Thursday, August 09, 2007

Essay Clip

Here's a segment from an essay in which I try to convince the world that not only detective novels (the topic of the essay), but novels in general, can be said to follow the scientific method ...

These steps (of the scientific method) are not unfamiliar in stories outside of the detective field, although the steps may not be instantly recognizable and sometimes lead to a goal different from knowledge: getting the girl, saving the world, or just staying alive. Characters gather information or resources towards solving their problems, determine (hypothesize) what intermediary steps must be followed to reach that goal, test that plan of action, and then find out whether their choice was right. This result is not dissimilar to either a disproved hypothesis, which requires one to go back to the drawing board, or an upheld hypothesis, which allows one to continue with the next step in the investigation or journey.

To take an iconic fantasy epic, The Lord of the Rings, the main story begins with an identifiable problem: the One Ring must be destroyed. After gathering information on how this can be accomplished, the companions must form a plan of action (a hypothesis), in one case traveling through the Mines of Moria. The Fellowship "tests" their hypothesis, traveling through the mines, and in the end uphold their suspicions that it was not the correct course when they (apparently) lose Gandalf to the Balrog. Their next plan of action takes them to Lothlorien, where these steps repeat through the long arc of the epic to the eventual destruction of the ring. Even this problem cannot be entirely resolved, however, as the final chapters of The Lord of the Rings display the evil that remains in the form of Saruman’s transformation of the Shire. Neither a theory nor the core problem in many novels can be solved in an unequivocal manner – some potential for doubt or a loose thread usually remains.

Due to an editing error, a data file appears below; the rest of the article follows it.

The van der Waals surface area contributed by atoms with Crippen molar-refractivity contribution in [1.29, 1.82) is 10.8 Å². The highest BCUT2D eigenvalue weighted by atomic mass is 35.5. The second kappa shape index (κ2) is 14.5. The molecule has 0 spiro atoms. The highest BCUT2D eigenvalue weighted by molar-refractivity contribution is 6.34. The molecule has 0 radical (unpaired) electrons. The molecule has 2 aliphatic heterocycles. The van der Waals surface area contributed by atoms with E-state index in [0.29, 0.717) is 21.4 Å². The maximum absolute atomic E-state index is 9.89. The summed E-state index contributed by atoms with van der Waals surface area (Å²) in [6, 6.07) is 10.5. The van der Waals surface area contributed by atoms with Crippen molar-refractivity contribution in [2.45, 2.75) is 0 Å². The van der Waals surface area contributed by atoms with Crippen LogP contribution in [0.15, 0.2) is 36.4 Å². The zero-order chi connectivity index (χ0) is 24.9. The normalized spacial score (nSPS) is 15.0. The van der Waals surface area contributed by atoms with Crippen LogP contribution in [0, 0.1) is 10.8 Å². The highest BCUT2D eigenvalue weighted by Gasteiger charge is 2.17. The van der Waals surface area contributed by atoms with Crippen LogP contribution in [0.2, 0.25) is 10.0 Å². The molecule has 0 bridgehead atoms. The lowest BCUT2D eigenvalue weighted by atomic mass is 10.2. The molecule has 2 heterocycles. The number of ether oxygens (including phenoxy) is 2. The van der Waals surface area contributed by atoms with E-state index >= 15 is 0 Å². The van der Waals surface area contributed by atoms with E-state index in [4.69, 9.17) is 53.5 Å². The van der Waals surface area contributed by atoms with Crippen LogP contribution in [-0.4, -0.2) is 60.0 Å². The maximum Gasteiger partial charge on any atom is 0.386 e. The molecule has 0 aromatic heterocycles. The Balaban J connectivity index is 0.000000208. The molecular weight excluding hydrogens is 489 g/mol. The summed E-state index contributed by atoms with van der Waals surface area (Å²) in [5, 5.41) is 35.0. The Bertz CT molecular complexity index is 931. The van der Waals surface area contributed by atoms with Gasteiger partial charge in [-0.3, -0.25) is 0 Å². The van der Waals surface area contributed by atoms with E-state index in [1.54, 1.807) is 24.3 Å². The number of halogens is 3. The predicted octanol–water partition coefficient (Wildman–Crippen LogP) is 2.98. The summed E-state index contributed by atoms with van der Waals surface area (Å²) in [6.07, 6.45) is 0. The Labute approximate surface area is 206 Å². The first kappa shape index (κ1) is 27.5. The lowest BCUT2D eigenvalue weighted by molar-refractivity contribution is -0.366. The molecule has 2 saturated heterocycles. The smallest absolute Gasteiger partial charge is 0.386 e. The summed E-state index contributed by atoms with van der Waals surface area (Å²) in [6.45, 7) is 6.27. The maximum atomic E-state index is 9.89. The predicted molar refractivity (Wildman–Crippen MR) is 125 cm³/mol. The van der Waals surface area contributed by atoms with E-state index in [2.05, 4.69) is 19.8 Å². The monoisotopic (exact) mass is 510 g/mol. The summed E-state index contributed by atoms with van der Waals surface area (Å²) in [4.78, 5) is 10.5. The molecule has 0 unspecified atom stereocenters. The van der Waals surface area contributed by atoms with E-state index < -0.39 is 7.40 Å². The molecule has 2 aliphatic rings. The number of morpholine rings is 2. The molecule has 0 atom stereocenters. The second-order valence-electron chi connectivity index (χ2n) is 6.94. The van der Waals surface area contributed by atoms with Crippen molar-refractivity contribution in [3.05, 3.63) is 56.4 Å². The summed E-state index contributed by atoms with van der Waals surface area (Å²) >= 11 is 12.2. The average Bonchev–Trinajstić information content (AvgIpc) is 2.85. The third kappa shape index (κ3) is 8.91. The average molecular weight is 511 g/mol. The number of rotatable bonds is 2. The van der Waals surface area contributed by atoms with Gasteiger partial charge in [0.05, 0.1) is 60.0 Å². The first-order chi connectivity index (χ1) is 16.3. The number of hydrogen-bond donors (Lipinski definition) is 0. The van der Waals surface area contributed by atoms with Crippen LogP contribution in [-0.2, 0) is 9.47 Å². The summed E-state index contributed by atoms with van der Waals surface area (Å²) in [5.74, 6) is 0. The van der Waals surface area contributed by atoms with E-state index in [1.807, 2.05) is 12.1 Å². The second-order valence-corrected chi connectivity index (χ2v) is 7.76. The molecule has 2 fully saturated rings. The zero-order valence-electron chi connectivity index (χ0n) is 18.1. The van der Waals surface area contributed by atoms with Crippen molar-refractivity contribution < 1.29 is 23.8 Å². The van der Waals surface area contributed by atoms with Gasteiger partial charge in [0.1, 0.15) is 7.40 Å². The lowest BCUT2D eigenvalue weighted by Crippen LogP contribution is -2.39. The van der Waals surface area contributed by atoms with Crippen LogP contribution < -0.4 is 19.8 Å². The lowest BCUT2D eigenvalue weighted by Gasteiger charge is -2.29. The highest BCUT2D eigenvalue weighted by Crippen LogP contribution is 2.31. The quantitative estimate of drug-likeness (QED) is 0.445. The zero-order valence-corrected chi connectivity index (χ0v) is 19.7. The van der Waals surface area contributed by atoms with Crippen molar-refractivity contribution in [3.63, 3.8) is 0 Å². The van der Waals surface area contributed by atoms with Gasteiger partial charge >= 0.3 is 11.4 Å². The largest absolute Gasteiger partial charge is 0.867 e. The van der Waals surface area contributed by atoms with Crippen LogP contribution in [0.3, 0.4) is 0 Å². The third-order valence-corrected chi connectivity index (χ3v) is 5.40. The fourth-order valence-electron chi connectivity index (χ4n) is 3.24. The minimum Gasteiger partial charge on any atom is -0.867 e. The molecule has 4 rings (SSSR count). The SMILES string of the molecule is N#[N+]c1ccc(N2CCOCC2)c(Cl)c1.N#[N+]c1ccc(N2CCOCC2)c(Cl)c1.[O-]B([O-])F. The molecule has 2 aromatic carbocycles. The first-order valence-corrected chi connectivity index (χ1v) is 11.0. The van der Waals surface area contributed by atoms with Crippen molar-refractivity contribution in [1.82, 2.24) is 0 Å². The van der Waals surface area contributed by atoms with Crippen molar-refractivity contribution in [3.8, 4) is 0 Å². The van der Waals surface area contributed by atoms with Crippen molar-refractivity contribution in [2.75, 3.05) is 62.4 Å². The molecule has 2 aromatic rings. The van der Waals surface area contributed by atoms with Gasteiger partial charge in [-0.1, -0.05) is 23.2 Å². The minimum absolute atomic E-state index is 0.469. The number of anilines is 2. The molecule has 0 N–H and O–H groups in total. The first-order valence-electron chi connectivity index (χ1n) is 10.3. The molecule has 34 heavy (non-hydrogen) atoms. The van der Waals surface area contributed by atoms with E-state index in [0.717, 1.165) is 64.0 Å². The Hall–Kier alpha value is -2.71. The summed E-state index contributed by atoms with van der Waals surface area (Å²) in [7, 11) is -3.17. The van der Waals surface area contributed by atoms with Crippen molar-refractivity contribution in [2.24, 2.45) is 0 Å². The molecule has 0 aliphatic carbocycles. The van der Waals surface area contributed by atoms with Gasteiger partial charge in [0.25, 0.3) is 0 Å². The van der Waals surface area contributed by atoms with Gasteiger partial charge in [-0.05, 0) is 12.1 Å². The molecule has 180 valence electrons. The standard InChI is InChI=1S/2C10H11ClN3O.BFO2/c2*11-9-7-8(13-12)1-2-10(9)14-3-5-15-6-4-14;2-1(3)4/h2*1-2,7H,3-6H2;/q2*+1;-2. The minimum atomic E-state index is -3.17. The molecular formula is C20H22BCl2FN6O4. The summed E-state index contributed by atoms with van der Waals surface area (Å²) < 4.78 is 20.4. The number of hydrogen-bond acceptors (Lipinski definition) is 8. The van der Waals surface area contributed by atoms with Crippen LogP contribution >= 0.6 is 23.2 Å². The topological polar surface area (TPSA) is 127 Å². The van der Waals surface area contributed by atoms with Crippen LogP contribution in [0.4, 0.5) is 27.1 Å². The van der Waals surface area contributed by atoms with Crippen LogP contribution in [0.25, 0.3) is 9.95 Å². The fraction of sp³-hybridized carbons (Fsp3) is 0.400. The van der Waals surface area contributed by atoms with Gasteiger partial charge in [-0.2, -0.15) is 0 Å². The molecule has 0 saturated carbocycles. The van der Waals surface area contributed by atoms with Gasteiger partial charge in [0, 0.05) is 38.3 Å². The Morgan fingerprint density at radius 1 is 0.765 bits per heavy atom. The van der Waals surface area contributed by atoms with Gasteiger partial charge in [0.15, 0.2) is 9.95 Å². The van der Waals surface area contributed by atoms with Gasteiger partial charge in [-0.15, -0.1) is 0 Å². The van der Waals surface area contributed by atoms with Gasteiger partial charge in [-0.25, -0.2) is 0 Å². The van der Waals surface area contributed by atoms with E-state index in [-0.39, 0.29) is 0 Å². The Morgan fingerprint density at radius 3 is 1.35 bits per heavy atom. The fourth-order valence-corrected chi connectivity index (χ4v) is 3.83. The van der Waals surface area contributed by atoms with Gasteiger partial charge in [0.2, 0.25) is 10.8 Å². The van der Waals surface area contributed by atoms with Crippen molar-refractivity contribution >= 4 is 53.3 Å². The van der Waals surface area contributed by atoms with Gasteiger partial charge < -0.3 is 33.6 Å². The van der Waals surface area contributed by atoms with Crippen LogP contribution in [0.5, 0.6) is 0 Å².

(A few paragraphs cut for discussion of what the essay was actually about. ;-))

With such close ties to detective fiction, why does the scientific method appear to be relevant more broadly? In stories closer to the modern era – The Lord of the Rings is a product of the mid-twentieth century – the scientific method has become such an intrinsic part of culture that it can be said to influence writers in an unconscious manner. In a broader sense, the scientific method is a codified process of thinking derived from the most effective ways of solving problems and answering questions. These underlying strategies – to identify an adversary before one can face it; to break an immense problem down into smaller pieces – have influenced linear plots long before the scientific method and detective fiction met and mingled.

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